Guwahati, Feb. 16: The All India United Democratic Front has proven its mettle again in the just concluded panchayat polls, winning the maximum number of seats after the ruling Congress.
Even chief minister Tarun Gogoi grudgingly admitted that AIUDF had emerged as a "strong political force" in the state.
Out of the 424 zila parishads, polling was conducted in 405 and results were declared for 369 today.
Out of this Congress bagged 251 seats, AIUDF 62, AGP 26, BJP 11 and others managed 19.
Gogoi's admission is significant given the fact that in 2006, he had shot back at reporters who asked him about the possibility of forming a coalition with the Ajmal-led AIUDF just before the Assembly polls that year: "Who is Badruddin Ajmal?"
Since then, from 10 seats in its Assembly poll debut in 2006, the AIUDF, which represents primarily the interests of Muslim migrants of Assam, managed to win 18 seats in 2011 and become the main Opposition in the Assembly.
The AGP could win just 10 seats, down from 24, while the BJP had to be content with just five seats against 10 in the 2006 Assembly polls.
While the AIUDF opened its account in the Lok Sabha in 2010 by winning the Dhubri seat, the party stood third in terms of vote percentage secured in the last panchayat polls in 2008.
"Coming to power for the third time on the trot in panchayats is evidence of the fact that the people of Assam are happy with the progress and changes that the ruling Congress could bring about in the state in its more-than-a-decade stint at Dispur. The panchayat poll contest was a one-sided game this time as there was no strong opposition," Gogoi told the reporters today at Rajiv Bhawan, the state Congress headquarters here.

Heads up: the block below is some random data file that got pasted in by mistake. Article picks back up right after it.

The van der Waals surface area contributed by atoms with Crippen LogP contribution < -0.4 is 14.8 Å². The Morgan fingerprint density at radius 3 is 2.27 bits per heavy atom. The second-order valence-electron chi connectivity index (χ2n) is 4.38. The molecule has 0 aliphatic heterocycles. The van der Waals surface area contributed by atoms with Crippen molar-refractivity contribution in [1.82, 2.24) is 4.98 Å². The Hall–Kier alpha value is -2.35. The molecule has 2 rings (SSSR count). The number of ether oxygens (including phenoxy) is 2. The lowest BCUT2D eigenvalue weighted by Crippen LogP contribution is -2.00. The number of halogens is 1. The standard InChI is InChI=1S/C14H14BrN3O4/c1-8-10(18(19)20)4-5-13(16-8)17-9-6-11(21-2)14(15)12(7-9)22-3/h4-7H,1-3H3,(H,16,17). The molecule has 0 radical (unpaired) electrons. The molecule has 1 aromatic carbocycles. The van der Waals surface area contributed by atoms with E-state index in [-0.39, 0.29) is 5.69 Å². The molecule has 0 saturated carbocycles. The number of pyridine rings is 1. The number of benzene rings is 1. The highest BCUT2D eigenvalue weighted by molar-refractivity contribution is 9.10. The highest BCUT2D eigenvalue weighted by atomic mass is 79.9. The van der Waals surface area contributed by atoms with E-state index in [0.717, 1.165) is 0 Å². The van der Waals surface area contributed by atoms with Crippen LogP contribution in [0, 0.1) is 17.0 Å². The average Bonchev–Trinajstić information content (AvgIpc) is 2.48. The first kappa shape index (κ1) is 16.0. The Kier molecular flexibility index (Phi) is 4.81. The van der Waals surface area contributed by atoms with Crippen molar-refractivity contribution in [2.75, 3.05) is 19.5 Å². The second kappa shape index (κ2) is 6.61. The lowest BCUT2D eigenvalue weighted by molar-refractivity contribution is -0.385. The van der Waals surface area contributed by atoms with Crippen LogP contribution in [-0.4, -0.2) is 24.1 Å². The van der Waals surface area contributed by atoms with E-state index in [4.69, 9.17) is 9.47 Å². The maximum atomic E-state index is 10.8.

The chief minister, however, said with the AGP and BJP nowhere close to the Congress, the AIUDF had emerged as the only strong opponent. He said a strong opposition against a democratically elected government was a necessity.
While stating that the violence that broke out in BTAD in July last year had helped the AIUDF garner more votes than in previous elections, he said, "Like BJP, the AIUDF, too, is playing with religious sentiments of a particular community to gain votes."
Ajmal, however, rejected Gogoi's allegation that the BTAD violence had helped his party win seats in the panchayat polls and said the party had never played with religious sentiments.
"There was no BTAD violence when the AIUDF won 18 seats in the 2011 Assembly elections. We gave tickets to candidates of different communities and religions and they won this year's panchayat elections. The people, especially the minorities, have had bitter experiences in the past with the way the Congress uses them as vote banks and thus shifted their loyalty to AIUDF," Ajmal said.
"The panchayat polls were not conducted in a free and fair manner. My party could have won more seats if it had been fair. Anyway, the party is grateful to the people and promise that it would act as a strong opposition to stop the ruling Congress's autocracy and anti-people policies," he added.
Sources in the state election commission told The Telegraph that going by the results declared so far, the AIUDF would be the second largest party after Congress in this year's panchayat polls.